BERKELEY, CALIF.: Since Sept. 11, 2001, California agencies have received some $1.9 billion in anti-terror funds. Now a new report from the Center for Investigative Reporting’s California Watch pegs numerous purchases of high-tech gear that could be described as wasteful or at least very expensive.
There’s a $2,300 plasma TV that was supposed to be used for anti-terror training, instead tuning in a lot of CNN. Marin County got $100,000 for surveillance gear to protect water facilities, but $67,000 of it remained in boxes four years later. And there are night-vision tools, weapons, robots and many, many mobile command units, expensive, technology-packed vehicles in many forms.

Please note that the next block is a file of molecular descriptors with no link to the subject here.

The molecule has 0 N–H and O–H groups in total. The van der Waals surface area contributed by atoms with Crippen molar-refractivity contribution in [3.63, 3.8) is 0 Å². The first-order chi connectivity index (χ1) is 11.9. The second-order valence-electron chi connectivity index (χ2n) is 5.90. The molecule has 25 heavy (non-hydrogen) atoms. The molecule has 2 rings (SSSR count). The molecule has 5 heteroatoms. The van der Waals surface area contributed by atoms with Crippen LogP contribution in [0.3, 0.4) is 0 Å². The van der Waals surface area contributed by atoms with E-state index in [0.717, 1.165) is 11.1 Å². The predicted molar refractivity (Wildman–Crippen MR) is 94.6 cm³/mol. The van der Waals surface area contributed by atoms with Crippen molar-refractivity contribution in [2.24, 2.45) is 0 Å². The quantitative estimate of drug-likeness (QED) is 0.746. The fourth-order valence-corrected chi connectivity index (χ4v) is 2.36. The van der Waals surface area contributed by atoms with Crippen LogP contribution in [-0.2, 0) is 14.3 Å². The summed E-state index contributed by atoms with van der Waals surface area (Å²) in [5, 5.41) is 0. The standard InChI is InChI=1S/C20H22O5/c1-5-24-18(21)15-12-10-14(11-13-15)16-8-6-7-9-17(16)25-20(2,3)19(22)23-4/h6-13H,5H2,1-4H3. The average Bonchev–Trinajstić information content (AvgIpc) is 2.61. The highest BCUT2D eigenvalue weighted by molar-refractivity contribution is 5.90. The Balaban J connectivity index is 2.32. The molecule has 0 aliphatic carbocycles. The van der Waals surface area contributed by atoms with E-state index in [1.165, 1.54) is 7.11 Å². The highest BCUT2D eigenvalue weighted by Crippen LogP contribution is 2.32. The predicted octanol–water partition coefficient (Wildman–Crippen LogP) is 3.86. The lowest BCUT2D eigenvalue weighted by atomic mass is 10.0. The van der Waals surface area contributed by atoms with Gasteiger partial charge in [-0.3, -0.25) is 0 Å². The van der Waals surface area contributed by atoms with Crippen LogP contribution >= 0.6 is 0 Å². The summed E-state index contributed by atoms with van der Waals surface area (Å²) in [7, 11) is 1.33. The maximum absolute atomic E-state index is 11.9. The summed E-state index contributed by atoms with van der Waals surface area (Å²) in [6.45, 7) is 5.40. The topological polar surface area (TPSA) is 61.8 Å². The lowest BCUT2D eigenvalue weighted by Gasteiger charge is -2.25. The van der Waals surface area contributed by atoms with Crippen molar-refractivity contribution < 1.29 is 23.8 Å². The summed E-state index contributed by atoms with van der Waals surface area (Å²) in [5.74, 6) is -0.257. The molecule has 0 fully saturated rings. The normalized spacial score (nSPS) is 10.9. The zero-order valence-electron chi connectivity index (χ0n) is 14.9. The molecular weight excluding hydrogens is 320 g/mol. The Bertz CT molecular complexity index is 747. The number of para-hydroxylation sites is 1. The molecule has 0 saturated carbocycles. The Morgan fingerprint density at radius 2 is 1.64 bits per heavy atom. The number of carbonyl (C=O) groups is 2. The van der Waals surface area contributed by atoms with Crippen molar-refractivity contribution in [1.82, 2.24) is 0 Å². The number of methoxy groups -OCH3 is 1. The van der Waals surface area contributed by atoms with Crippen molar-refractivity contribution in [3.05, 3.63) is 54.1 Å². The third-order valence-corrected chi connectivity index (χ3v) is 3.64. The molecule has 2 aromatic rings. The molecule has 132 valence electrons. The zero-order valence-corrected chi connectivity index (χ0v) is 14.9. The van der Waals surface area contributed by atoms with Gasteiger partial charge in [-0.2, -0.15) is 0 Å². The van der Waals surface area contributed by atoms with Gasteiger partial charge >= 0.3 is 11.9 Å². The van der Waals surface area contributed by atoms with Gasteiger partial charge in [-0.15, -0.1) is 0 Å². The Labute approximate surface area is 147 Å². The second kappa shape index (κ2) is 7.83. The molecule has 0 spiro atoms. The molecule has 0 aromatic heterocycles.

Reporter G.W. Schultz is the author of the copious, multi-pronged report that relies on extensive public records searches and claims “scores of instances of wasteful spending, purchasing violations, error-prone accounting and shoddy oversight at agencies across the state during the years immediately following 9/11.”
The online report includes sidebars on related topics (such as the tough times of a command vehicle manufacturer) and an interactive California map, showing homeland security purchases by county.
For Los Angeles County, that's more than half a billion dollars worth. Highlights within the county include a pair of night vision spotting scopes for $21,974, nine Makita Bit Sets for $7,644 and more than $1 million in cameras for the Souther California Regional Rail Authority.
The CIR report is here. -- fromGovernment Video
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